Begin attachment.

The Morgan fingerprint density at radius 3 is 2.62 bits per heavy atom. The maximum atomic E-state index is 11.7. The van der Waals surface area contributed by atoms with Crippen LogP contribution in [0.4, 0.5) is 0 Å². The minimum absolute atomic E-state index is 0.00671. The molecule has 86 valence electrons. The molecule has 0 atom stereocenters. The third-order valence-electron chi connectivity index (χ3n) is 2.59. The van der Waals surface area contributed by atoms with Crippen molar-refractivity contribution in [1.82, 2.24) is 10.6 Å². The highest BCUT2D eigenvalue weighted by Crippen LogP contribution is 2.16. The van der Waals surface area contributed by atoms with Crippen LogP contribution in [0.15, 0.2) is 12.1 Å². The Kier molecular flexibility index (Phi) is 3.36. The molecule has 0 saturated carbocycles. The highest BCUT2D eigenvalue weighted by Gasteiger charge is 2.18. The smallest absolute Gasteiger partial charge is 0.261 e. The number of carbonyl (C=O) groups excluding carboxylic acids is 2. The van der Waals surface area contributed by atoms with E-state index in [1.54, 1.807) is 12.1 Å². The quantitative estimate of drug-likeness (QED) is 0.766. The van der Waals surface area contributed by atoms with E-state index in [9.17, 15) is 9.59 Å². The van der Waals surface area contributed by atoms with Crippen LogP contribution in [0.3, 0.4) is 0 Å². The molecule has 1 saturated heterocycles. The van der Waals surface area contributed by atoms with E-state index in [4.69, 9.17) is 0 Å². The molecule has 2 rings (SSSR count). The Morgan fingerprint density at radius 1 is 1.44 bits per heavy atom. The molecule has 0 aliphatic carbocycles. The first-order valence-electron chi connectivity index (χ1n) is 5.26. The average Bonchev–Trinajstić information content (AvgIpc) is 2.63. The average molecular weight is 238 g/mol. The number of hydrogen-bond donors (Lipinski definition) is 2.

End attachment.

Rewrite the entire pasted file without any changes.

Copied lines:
The Morgan fingerprint density at radius 3 is 2.62 bits per heavy atom. The maximum atomic E-state index is 11.7. The van der Waals surface area contributed by atoms with Crippen LogP contribution in [0.4, 0.5) is 0 Å². The minimum absolute atomic E-state index is 0.00671. The molecule has 86 valence electrons. The molecule has 0 atom stereocenters. The third-order valence-electron chi connectivity index (χ3n) is 2.59. The van der Waals surface area contributed by atoms with Crippen molar-refractivity contribution in [1.82, 2.24) is 10.6 Å². The highest BCUT2D eigenvalue weighted by Crippen LogP contribution is 2.16. The van der Waals surface area contributed by atoms with Crippen LogP contribution in [0.15, 0.2) is 12.1 Å². The Kier molecular flexibility index (Phi) is 3.36. The molecule has 0 saturated carbocycles. The highest BCUT2D eigenvalue weighted by Gasteiger charge is 2.18. The smallest absolute Gasteiger partial charge is 0.261 e. The number of carbonyl (C=O) groups excluding carboxylic acids is 2. The van der Waals surface area contributed by atoms with E-state index in [1.54, 1.807) is 12.1 Å². The quantitative estimate of drug-likeness (QED) is 0.766. The van der Waals surface area contributed by atoms with E-state index in [9.17, 15) is 9.59 Å². The van der Waals surface area contributed by atoms with Crippen LogP contribution in [0.3, 0.4) is 0 Å². The molecule has 1 saturated heterocycles. The van der Waals surface area contributed by atoms with E-state index in [4.69, 9.17) is 0 Å². The molecule has 2 rings (SSSR count). The Morgan fingerprint density at radius 1 is 1.44 bits per heavy atom. The molecule has 0 aliphatic carbocycles. The first-order valence-electron chi connectivity index (χ1n) is 5.26. The average Bonchev–Trinajstić information content (AvgIpc) is 2.63. The average molecular weight is 238 g/mol. The number of hydrogen-bond donors (Lipinski definition) is 2.